Some people swear by light-to-medium roasts for cold brew. Others live adventurously and use dark roasts. Whichever you use, expect the end result to be exponentially more intense than it’s drip-brew alternative.
I don’t have fancy jars. Can I use a different container?
Absolutely! Any non-reactive glass or plastic container will work for both the brewing process and final storage. Plastic bowls and storage containers both work well. Heck, you can use a bucket as long as it’s food-safe. A towel can be used as a temporary “lid” during the brewing process.
Should I place it in the fridge during brewing?
Chilling generally slows the brewing process. Because of this, at room temperature will result in a stronger, more robust flavor. You can certainly place it in the fridge instead, but the cold water will slow the extraction process.
Cold brew shelf life:
Cold Brew Coffee lasts nearly 2 weeks in the refrigerator under sanitary conditions.
Other straining methods:
Instead of paper towels or coffee filters, you can use a french press or cheesecloth. Some prefer “paperless” filtration methods, since fewer flavorful oils get absorbed by the paper.
Let’s talk substitutions:
If you prefer not to use alcohol for the Vanilla Bourbon recipe, 4 teaspoons of vanilla extract is a decent replacement. Of course, it then just becomes “Vanilla” flavor, but it’ll still be delicious!
Do you like your coffee sweet?
The flavored versions of this recipe have a hint of sweetness, but if you prefer your drinks on the sugary-side, add a tablespoon or two of sweetened condensed milk to your serving glass. (Diluted sugar-water works well too.)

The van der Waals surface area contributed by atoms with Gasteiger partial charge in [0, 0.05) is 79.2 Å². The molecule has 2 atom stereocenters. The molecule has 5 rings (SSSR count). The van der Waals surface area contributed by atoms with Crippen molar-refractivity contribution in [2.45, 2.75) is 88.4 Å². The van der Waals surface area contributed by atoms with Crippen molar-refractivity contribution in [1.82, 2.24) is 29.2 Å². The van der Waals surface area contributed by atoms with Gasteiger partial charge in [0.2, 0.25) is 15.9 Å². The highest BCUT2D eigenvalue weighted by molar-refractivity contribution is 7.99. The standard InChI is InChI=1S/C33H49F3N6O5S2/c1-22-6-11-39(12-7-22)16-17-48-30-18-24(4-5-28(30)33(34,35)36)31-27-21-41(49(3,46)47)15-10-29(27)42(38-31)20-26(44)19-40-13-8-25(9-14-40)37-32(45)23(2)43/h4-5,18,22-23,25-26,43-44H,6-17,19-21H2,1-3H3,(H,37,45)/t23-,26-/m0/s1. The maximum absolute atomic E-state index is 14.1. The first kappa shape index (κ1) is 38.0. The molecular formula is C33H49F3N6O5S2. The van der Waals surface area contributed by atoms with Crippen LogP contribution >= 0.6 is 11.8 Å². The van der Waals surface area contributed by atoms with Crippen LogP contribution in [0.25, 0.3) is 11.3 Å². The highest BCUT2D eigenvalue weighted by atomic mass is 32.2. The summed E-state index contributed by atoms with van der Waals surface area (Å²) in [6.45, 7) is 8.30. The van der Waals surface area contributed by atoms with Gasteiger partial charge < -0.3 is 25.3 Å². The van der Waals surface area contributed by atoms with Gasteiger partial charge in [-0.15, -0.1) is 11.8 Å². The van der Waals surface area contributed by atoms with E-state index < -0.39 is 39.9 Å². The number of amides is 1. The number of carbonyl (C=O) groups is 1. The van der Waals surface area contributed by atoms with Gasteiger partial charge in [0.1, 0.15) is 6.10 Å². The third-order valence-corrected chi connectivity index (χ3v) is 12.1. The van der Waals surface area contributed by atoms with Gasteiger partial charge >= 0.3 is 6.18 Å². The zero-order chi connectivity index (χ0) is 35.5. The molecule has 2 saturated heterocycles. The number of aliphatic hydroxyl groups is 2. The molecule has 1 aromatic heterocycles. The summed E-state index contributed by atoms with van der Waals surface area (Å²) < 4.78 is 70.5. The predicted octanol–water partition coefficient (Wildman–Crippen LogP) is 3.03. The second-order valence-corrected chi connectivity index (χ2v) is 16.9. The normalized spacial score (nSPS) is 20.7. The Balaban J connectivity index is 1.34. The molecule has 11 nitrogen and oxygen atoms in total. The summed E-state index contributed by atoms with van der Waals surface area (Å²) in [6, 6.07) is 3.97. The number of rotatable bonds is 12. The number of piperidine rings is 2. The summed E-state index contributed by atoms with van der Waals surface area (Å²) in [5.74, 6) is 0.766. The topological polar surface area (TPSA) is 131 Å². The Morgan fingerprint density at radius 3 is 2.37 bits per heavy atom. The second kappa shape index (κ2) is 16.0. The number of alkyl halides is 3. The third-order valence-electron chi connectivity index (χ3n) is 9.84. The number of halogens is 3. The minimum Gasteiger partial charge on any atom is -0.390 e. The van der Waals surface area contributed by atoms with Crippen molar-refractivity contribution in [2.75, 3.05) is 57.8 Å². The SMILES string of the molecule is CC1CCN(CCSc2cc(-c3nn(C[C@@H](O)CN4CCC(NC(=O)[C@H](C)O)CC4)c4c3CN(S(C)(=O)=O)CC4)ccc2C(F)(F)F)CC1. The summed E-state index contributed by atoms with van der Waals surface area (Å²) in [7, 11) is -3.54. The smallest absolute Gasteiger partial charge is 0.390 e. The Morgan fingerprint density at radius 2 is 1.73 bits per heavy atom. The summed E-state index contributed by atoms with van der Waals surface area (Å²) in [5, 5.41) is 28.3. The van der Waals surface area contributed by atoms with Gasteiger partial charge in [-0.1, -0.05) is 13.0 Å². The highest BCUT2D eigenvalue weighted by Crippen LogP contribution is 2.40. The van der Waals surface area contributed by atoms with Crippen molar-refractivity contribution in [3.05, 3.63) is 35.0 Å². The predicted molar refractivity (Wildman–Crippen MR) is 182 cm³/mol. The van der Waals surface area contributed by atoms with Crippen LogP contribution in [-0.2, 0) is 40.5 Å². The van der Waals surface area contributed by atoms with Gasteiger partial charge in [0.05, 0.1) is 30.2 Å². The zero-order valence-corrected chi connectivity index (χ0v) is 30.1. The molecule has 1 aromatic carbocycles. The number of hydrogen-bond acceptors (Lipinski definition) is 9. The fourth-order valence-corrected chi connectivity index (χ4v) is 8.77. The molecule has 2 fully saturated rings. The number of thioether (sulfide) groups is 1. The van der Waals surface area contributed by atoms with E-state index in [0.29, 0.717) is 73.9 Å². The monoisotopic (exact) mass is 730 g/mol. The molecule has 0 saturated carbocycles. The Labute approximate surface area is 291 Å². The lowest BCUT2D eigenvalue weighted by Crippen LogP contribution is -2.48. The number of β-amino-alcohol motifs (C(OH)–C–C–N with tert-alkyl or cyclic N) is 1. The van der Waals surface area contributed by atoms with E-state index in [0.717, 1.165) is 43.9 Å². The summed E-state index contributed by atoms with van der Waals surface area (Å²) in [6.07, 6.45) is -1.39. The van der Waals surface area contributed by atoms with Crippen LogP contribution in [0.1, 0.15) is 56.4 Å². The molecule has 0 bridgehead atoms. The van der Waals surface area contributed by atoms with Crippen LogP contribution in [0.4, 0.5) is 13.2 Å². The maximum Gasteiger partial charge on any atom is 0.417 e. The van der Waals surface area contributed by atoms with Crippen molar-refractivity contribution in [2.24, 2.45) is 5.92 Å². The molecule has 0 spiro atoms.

- 4 ounces of coarsely-ground coffee (by weight)
- 32 ounces of water (by volume)
- 2 ounces of bourbon (or 4 teaspoons of vanilla extract)
- 1-2 tablespoons of sugar (diluted with a splash of hot water)
- 1 teaspoon vanilla extract
- 1 teaspoon almond extract
- 1 sliced vanilla bean (optional)
- 2 tablespoons unsweetened cocoa powder
- 2 tablespoons of sugar (diluted with a splash of hot water)
- 1 teaspoon cinnamon
- 1/2 teaspoon chili powder
- Combine coffee and water in a large jar.
- (If making flavored coffee, add those ingredients as well.)
- Stir and loosely cover.
- Allow to sit at room-temperature for 12-24 hours, stirring occasionally.
- Filter the brew by lining a strainer with a wet paper towel or coffee filters. Pour the coffee through.
- Bottle and chill for at least 2 hours before serving (not required, but recommended).
- No matter what container you use, do not completely seal it, as gasses will be released during the brewing process.
- Lasts for 1-2 weeks in the refrigerator, subject to sanitary bottling conditions.
- Mexican Chocolate flavor adapted from Grady's Cold Brew Recipe.
Please feel free to ask questions and share your own experiences.
Music Credit: YouTube Audio Library
Recipe Credit: Mexican Chocolate flavor adapted from Grady’s Cold Brew recipe.
*FTC* – This is not a sponsored video.